Weeknote 2

by Sunita

School, snow, freezing rain, ice; all the fun stuff.


Between the intro sessions and the MLK holiday, I’ve only taught 50 percent of my class periods over the last two weeks. One is going very well, the other is only OK, perhaps because I haven’t taught it in three years and I’m still feeling my way to a rhythm. They’re both set up the same way, with theoretical and abstract readings to provide a foundation, but I walk out of them feeling quite differently. Oh well, it’s the beginning and it’s me, not the students. The OK one will improve.

I forgot to mention that I’m the Director of Undergraduate Studies this semester. A colleague and I have split the work for the last two years and this is the last of it. I describe being DUS as comparable to being nibbled to death by ducks: there are rarely big crises, but there’s always something. So. Much. Email.

Nothing else I can really write about, just the usual meetings. My two regular seminars start up again this week and next, so that will provide a rhythm along with class times. I have some letters of recommendation to write and a bunch of research papers to write up comments on.


The Chiefs are going to the Super Bowl! I’m so happy for the team and the fans. They are a blast to watch, and it should be a great game. As a long-time 49ers fan as well I suppose I should be rooting for them, but it’s Chiefs all the way. Time to dig out our magnetic car logos and wear my logo wool varsity jacket.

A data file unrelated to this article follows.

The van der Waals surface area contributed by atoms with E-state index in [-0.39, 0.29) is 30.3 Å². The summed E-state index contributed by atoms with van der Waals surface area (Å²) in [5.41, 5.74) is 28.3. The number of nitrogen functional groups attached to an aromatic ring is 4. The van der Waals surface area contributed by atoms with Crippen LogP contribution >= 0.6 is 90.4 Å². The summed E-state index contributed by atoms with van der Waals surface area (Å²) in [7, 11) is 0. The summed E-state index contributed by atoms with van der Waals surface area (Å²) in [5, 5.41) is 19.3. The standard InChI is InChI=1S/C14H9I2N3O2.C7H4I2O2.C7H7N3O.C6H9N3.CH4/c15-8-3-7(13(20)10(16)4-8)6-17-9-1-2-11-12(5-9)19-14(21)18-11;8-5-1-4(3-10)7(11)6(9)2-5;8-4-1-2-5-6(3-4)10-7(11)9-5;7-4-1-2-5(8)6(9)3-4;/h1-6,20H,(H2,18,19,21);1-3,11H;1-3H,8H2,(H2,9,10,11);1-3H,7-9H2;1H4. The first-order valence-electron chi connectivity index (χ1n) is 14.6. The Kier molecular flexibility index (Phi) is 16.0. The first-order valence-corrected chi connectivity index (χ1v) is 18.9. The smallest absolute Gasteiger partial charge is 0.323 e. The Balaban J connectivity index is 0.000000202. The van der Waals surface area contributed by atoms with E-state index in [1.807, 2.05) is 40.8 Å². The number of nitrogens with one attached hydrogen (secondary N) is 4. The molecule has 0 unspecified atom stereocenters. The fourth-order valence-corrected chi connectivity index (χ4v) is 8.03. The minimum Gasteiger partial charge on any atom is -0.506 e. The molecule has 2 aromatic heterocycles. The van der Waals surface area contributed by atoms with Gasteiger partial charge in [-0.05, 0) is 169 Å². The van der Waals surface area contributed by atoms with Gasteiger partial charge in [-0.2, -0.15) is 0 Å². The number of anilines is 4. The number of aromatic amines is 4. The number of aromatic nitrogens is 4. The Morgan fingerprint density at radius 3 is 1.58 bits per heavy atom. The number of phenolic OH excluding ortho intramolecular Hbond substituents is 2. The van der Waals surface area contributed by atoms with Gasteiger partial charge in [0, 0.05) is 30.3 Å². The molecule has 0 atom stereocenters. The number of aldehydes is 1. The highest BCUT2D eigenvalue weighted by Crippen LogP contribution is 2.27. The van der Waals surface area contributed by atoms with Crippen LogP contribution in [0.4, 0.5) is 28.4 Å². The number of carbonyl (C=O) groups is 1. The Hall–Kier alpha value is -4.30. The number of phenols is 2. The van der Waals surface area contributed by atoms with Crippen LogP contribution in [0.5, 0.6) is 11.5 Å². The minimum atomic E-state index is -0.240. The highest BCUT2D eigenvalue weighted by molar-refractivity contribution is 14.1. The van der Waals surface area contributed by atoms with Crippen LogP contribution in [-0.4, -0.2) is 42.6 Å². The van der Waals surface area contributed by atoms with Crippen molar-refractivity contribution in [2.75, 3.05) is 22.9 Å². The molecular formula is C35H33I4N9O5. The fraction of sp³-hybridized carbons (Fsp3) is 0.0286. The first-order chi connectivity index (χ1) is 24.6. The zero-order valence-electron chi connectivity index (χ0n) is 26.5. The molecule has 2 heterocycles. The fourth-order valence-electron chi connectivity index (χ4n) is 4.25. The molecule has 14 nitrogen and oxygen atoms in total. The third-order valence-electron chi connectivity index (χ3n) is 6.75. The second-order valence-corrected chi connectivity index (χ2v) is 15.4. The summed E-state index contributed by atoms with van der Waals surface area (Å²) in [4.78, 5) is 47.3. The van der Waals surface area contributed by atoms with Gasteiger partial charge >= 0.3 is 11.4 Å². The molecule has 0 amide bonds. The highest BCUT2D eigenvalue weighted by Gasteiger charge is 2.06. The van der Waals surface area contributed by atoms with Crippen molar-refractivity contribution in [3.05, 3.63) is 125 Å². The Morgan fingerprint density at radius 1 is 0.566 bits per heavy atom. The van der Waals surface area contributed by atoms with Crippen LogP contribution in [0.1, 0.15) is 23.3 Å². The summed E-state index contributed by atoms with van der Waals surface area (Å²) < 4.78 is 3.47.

One of my 2019 holds from the library came in, Javier Cercas’s latest “nonfiction novel” Lord of All the Dead. It’s a companion work to Soldiers of Salamis and so far it’s really good. I love his writing style, which is deceptively informal and feels unselfconscious, but the words and phrases are beautifully chosen. You notice how well it’s written almost after the fact.

I’m also continuing to work my way through The Steep Approach to Garbadale, which is starting to be work. Much as I love Banks, this is not his best novel by any stretch, and the audio format makes the digressions and quirks more apparent to me. I just hit a chapter where the breasts of not one but two women are described in detail and I was grateful to have a reason to stop listening for a while. I’ll keep going because it’s Banks, but I’m bummed he is yet another male author whose characters are obsessed with breasts over other body parts. I hadn’t noticed this is his other books, but then I’ve mostly been reading the M. novels up to now.

I’ve been reading the articles and some of the Twitter conversation on the Hype Book of 2020, American Dirt. It is so, so depressing to have the structure of the book-industrial complex laid out so clearly and uncompromisingly. I first heard of the book and the likelihood for pushback late last year, and when I looked up the author I discovered she had written a memoir about a tragic and complicated double-murder case that took place in St. Louis in the 1990s, in which her brother was both a victim and for a time a suspect. I haven’t read the book, partly because I avoid true crime books and partly because having seen so many stories about the events and the legal aftermath, the idea of reading a memoir that one reviewer described as having “an expertly paced narrative that reads like a novel” made me uncomfortable.